A request from the City of Onalaska for the collection of their ad valorem taxes by Polk County Tax Assessor-Collector Leslie Jones Burks was approved.
Based on a request from the auditor’s office to begin the process of the FY2023 annual bids for precinct road materials, limestone, tires, oil and grease, gas, diesel, pest control services and motor grader blades, the Court approved advertising for bids.
In personnel matters the Court reviewed and approved personnel action form requests submitted since the last meeting and also reviewed an authorized emergency hiring in the district attorney’s office. FY2022 budget revisions and amendments, as presented by the county auditor’s office, were also approved.
Although the Court was slated to discuss and consider award on the 2017 GLO DR 4332 (Harvey) Program, GLO Contract No. 20-065-018-C064 in old business, the item was tabled at the request of Precinct 1 Commissioner Guylene Robertson who wants to get more information.
During information reports, Murphy took the opportunity to review the Texas County & District Retirement System plan assessment.
“We received and approved this June 14, 2022. We wanted to revisit it because some people don’t realize the extent of this benefit.
Based on the different lengths of service to the county from 10 to 30 years of employment, it pays out 25% to 99% of your salary respectively. This is in addition to the health benefits. Through the basic plan option, the employee deposit rate is 7%. The county matches it by 250%. That’s a heck of a retirement plan.”
Murphy recognized Casey Lowrie, the county’s information technology and systems administrator, for her reappointment to the Texas Association of Counties Information Technology Advisory Council for 2022-2023. Lowrie is one of 11 across the state who was invited to join the advisory council.
Murphy also offered congratulations to Emily Banks Wooten and the Polk County Enterprise on recently receiving multiple awards at the annual Texas Press Association Convention.
Items on the consent agenda included:
• Approval of the schedules of bills;
• Approval of an update to the master street address guide;
• Approval to file a claim with the state comptroller, pursuant to Government Code Section 61.0015(B) for the reimbursement of a portion of the juror fees paid by Polk County during the period of April 1 through June 30;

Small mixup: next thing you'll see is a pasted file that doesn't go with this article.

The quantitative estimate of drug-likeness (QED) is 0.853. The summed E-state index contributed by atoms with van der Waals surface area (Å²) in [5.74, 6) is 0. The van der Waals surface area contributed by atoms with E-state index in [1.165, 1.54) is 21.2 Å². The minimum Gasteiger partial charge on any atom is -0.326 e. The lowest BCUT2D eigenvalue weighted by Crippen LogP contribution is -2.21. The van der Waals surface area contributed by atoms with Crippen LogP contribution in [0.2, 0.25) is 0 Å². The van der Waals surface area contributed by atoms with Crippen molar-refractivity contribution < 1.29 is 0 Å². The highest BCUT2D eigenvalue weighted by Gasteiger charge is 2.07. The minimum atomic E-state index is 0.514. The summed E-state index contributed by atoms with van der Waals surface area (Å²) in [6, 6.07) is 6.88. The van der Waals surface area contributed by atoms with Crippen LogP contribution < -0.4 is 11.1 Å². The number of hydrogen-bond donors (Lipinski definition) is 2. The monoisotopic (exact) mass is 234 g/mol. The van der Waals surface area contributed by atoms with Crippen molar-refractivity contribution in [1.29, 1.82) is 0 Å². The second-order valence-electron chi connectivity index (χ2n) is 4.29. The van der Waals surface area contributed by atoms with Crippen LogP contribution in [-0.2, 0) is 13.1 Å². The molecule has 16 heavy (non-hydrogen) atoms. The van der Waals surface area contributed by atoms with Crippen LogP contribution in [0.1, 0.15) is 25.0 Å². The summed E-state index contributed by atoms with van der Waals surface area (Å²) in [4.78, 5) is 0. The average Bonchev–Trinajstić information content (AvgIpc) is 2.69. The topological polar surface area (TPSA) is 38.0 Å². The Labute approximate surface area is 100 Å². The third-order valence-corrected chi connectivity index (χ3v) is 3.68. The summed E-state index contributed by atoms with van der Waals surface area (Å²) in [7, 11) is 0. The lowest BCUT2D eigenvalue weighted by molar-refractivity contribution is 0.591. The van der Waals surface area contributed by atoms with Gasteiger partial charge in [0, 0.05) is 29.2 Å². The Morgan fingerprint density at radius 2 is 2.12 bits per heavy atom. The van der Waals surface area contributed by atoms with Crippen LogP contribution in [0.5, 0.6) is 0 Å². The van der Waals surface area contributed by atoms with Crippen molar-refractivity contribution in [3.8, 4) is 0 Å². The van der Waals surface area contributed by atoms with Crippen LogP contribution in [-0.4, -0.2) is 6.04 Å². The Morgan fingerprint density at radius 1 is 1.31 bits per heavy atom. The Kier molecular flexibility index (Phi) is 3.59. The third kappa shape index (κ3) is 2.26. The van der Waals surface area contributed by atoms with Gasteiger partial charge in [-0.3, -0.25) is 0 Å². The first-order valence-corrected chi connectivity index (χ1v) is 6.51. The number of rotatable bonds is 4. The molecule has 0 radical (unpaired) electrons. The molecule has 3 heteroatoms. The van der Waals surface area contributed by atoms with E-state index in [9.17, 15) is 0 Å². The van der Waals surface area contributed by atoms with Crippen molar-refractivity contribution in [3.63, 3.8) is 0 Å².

• Ratification of an order authorizing a donation to Habitat for Humanity;
• Receipt of the treasurer’s FY2022 third quarter report;
• Approval of a request from the treasurer to open a new TexPool investment account for the American Rescue Plan Act funds;
• Approval of FY2023 budget for the contract with Texas Department of Family and Protective Services relating to Title IV-E Child Welfare Program;
• Ratification of a Statewide Automated Victim Notification Service (SAVN) FY2022 amendment; and
• Approval of the renewal of an agreement with Texas Document Solutions for printer/copier equipment services.
Joel McMahon, senior pastor of First United Methodist Church of Livingston, opened the
meeting with prayer.
James M. Olson, a former undercover operative for the Central Intelligence Agency (CIA), recently spoke to the Republican Club of Polk County and its guests. Olson spoke about working undercover for seven past presidents, commenting that none of those years were as dire as what the country is presently facing. Olson is the author of two books, “Fair Play: The Moral Dilemmas of Spying” and “To Catch a Spy: The Art of Counterintelligence.” This is the second time Olson has spoken to the club, having also visited in August 2021. He served for over 30 years in the Directorate of Operations of the CIA, mostly overseas in clandestine operations. In addition to several foreign assignments, he was Chief of Counterintelligence at CIA headquarters in Langley, Va. Courtesy photo
From Enterprise Staff
All of the back-to-school information for the Big Sandy Independent School District that ran in the special back-to-school supplement in the July 31 issue of the Polk County Enterprise was incorrect, including the date for the first day of school. Students in the Big Sandy ISD returned to school on Wednesday, Aug. 10.
The corrected information appears on page 3A of the August 7 issue. We sincerely regret the mistake and any confusion that resulted from it. Go Wildcats!